Everyone knows that in the Bible it says: “Thou shalt not judgeth a man by his car.” But we do, don’t we ladies?
Research published earlier this week reveals that a flashy car is less likely to attract a life partner.
A man who drives a Porsche Boxster, for example, attracts fewer women who are looking for “something serious” than, say, a Honda Civic owner.
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Unfortunately for men, women looking for a relationship have an irrepressible habit of visualising the future life she may have with him based on snap judgements she makes in response to his appearance and basic character traits.
This future imagined life seems to flash before one’s eyes in high speed, much like the showreel of your life in a near-death experience – but looking ahead rather than back.
If she is happy with this visualisation, she may then make the decision to proceed into the relationship.
This process can happen in the first few minutes of meeting the man, or if they are feeling generous they may allow the judgement to spread over the first few meet-ups. Brutal, either way.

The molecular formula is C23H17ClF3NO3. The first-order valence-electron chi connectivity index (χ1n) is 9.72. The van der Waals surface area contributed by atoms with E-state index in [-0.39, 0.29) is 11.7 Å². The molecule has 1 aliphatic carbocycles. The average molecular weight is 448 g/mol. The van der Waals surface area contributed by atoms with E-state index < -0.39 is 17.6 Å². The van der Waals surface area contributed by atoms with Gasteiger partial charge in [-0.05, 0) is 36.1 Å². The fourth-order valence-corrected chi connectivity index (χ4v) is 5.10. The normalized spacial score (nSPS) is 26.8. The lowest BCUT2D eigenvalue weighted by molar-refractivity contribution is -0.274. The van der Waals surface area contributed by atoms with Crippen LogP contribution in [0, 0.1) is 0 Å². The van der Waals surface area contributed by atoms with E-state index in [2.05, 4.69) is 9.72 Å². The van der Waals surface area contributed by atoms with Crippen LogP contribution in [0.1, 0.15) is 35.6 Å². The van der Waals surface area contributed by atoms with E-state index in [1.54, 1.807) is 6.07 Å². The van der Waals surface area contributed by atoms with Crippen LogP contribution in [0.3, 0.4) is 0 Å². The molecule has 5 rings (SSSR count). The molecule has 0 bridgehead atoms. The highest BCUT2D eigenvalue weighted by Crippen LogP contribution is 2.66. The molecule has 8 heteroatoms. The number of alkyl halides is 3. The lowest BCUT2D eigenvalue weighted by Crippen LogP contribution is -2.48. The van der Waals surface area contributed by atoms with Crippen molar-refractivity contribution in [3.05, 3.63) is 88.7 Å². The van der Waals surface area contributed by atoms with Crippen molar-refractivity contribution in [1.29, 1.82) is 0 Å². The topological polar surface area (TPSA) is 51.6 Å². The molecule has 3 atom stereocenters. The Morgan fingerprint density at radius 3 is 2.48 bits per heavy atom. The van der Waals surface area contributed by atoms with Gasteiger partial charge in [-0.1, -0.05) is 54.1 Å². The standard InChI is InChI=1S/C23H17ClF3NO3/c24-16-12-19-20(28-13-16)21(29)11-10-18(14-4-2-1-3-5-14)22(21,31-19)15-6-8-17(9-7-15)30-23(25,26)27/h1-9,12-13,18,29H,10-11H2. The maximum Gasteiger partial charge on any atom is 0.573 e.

My significant other is a survivor of this cut-throat regime.
He picked me up for our first date from Canterbury to Dover Castle in his Daewoo Matiz, basically a Lego car most 17-year-olds wouldn’t even be seen dead in, with a cushion on the driver’s seat for his back in the form of a giant football. I almost called it quits on the spot.
For most parts a man’s car is a key piece to this algorithm of a woman’s judgement call, for it seems to reveal so much about the personality – and as the research suggests the men who drive the sensible cars have the upper hand.
When a man shows up in a reliable, sturdy car that can fit a pram in the boot and bikes on the roof, we are immediately propelled into the fantasy of camping holidays with kids, muddy welly boots and a golden retriever hanging its tongue-lolling head out the car window.
Women are complicated creatures who like a delicate balance of intrigue and mystique, along with stability and consistency. Keep up, guys!
If a man shows up in a flashy car it gives the impression of being unreliable, sexually promiscuous, smug and arrogant, the research shows.
I won’t go into the pre-existing stereotypes involving a mid-life crisis or a small penis, as I actually think the phrase “compensating for something” is true – however I think what is being compensated is a lack of personality.
Maybe it’s time to trade in for a Volvo.